The error object is made available to the template along with the HTTP status code. error is also available in the page store.

Regexes in routes

You can use a subset of regular expressions to qualify route parameters, by placing them in parentheses after the parameter name.

For example, src/routes/items/[id([0-9]+)].svelte would only match numeric IDs — /items/123 would match and make the value 123 available in, but /items/xyz would not match.

Because of technical limitations, the following characters cannot be used: /, \, ?, :, ( and ).

Client API

The @sapper/app module, which is generated by Sapper based on the shape of your app, contains functions for controlling Sapper programmatically and responding to events.

start({ target })

  • target — an element to render pages to

This configures the router and starts the application — listens for clicks on <a> elements, interacts with the history API, and renders and updates your Svelte components.

Returns a Promise that resolves when the initial page has been hydrated.

import * as sapper from '@sapper/app';

	target: document.querySelector('#sapper')
}).then(() => {
	console.log('client-side app has started');

goto(href, options?)

  • href — the page to go to
  • options — not required
    • replaceState (boolean, default false) — determines whether to use history.pushState (the default) or history.replaceState.
    • noscroll (boolean, default false) — prevent scroll to top after navigation.

Programmatically navigates to the given href. If the destination is a Sapper route, Sapper will handle the navigation, otherwise the page will be reloaded with the new href. In other words, the behaviour is as though the user clicked on a link with this href.

Returns a Promise that resolves when the navigation is complete. This can be used to perform actions once the navigation has completed, such as updating a database, store, etc.

import { goto } from '@sapper/app';

const navigateAndSave = async () => {
	await goto('/');

const saveItem = () => {
	// do something with the database


  • href — the page to prefetch

Programmatically prefetches the given page, which means a) ensuring that the code for the page is loaded, and b) calling the page's preload method with the appropriate options. This is the same behaviour that Sapper triggers when the user taps or mouses over an <a> element with rel=prefetch.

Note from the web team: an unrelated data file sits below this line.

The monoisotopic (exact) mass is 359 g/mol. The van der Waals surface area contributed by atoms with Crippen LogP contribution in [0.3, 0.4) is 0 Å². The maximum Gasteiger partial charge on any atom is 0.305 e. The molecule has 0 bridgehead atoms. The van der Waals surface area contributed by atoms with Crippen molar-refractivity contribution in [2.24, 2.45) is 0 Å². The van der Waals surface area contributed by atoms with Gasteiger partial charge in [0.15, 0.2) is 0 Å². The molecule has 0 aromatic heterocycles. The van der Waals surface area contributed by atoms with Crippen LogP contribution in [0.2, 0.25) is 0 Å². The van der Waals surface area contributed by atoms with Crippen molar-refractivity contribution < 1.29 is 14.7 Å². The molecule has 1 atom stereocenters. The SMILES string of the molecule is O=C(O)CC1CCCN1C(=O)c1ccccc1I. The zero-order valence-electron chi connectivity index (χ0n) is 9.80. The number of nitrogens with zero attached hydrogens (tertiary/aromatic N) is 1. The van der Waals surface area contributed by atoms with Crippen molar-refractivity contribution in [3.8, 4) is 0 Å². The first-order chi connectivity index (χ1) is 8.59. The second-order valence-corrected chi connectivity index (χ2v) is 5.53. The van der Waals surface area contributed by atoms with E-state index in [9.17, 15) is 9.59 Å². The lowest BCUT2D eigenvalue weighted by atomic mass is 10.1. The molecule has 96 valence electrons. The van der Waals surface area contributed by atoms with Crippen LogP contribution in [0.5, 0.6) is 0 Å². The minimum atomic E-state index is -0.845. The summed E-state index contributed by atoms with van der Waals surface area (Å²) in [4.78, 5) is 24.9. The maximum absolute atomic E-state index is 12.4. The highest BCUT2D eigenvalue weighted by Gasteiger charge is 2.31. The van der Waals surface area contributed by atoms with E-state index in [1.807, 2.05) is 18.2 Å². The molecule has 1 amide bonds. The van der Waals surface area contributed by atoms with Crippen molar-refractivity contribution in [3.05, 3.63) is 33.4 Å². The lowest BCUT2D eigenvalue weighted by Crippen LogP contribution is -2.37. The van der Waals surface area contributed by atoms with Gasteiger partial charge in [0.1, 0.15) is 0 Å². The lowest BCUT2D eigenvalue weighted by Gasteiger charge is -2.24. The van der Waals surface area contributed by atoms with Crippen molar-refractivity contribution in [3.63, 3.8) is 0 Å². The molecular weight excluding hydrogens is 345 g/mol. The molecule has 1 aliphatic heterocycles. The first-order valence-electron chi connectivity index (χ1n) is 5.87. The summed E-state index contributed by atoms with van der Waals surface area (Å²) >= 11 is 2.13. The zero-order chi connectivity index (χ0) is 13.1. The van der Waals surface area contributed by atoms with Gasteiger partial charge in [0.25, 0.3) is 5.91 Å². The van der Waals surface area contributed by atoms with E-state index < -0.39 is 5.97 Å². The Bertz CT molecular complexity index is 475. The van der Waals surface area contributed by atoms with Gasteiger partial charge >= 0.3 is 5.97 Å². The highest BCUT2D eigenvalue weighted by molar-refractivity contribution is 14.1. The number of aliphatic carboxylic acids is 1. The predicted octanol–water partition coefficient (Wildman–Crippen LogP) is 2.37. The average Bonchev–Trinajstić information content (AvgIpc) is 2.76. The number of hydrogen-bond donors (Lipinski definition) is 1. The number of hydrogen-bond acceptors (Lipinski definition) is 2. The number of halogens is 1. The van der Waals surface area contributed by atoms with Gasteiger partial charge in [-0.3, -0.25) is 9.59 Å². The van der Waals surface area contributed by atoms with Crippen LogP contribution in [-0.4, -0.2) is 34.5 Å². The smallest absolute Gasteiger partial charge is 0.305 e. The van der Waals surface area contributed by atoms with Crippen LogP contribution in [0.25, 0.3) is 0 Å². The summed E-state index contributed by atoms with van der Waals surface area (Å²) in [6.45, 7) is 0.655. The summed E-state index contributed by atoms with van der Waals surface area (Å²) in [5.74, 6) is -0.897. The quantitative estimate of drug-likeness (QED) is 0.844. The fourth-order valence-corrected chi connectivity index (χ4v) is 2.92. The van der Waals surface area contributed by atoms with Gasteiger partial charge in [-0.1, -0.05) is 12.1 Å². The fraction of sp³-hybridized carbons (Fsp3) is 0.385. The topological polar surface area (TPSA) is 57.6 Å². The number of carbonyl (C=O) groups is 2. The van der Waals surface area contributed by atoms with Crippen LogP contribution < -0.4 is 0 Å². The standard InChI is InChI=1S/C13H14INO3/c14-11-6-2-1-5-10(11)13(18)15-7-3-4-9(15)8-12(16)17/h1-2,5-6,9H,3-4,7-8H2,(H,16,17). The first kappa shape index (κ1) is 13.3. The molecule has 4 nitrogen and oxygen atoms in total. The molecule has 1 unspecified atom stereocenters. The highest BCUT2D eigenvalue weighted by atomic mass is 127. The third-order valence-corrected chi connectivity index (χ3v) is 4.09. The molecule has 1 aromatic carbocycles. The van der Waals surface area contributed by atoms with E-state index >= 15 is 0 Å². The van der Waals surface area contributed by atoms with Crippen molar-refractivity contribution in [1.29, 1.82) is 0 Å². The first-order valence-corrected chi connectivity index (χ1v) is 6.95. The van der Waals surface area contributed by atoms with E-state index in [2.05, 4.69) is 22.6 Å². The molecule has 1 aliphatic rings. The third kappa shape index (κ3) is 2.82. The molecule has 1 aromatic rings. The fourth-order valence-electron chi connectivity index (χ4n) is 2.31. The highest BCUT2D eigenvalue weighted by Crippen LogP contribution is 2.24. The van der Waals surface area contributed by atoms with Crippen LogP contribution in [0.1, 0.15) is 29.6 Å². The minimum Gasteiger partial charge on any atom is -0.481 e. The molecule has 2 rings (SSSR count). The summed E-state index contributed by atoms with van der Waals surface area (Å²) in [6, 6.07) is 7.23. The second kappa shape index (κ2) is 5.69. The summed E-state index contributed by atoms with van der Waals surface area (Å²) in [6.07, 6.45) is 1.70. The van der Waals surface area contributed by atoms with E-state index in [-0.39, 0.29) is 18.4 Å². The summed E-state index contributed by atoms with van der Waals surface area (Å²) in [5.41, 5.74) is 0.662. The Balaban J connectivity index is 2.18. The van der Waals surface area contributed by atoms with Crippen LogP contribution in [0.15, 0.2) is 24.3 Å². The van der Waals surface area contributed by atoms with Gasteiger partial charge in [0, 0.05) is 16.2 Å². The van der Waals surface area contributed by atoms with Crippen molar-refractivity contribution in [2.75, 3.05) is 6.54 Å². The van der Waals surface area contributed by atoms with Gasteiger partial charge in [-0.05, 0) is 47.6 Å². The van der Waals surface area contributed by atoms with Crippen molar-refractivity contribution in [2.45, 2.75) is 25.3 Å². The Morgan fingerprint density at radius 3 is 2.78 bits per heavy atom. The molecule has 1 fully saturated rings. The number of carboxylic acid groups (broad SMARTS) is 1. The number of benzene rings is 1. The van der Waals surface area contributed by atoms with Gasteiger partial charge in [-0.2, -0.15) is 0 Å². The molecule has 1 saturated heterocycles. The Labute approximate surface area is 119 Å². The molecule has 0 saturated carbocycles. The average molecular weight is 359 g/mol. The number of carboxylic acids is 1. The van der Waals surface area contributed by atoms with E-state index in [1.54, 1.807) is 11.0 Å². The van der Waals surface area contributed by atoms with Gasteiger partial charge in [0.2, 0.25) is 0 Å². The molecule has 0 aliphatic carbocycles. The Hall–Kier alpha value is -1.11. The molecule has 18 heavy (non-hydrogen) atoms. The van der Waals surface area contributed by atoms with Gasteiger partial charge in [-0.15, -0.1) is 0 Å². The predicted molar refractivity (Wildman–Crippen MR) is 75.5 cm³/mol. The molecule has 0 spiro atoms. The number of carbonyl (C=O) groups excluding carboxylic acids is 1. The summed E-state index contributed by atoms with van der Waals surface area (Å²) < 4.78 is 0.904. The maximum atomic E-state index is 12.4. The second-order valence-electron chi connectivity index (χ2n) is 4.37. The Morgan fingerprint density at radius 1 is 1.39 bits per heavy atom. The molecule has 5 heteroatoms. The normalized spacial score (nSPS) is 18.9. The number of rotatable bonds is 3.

Returns a Promise that resolves when the prefetch is complete.


  • routes — an optional array of strings representing routes to prefetch

Programmatically prefetches the code for routes that haven't yet been fetched. Typically, you might call this after sapper.start() is complete, to speed up subsequent navigation (this is the 'L' of the PRPL pattern). Omitting arguments will cause all routes to be fetched, or you can specify routes by any matching pathname such as /about (to match src/routes/about.svelte) or /blog/* (to match src/routes/blog/[slug].svelte). Unlike prefetch, this won't call preload for individual pages.

Returns a Promise that resolves when the routes have been prefetched.


Page components can define a preload function that runs before the component is created. The values it returns are passed as props to the page.

preload functions are called when a page is loaded and are typically used to load data that the page depends on - hence its name. This avoids the user seeing the page update as it loads, as is typically the case with client-side loading.

preload is the Sapper equivalent to getInitialProps in Next.js or asyncData in Nuxt.js.

Note that preload will run both on the server side and on the client side. It may therefore not reference any APIs only present in the browser.

The following code shows how to load a blog post and pass it to the page in the article prop:

<script context="module">
	export async function preload(page, session) {
		const { slug } = page.params;

		const res = await this.fetch(`blog/${slug}.json`);
		const article = await res.json();

		return { article };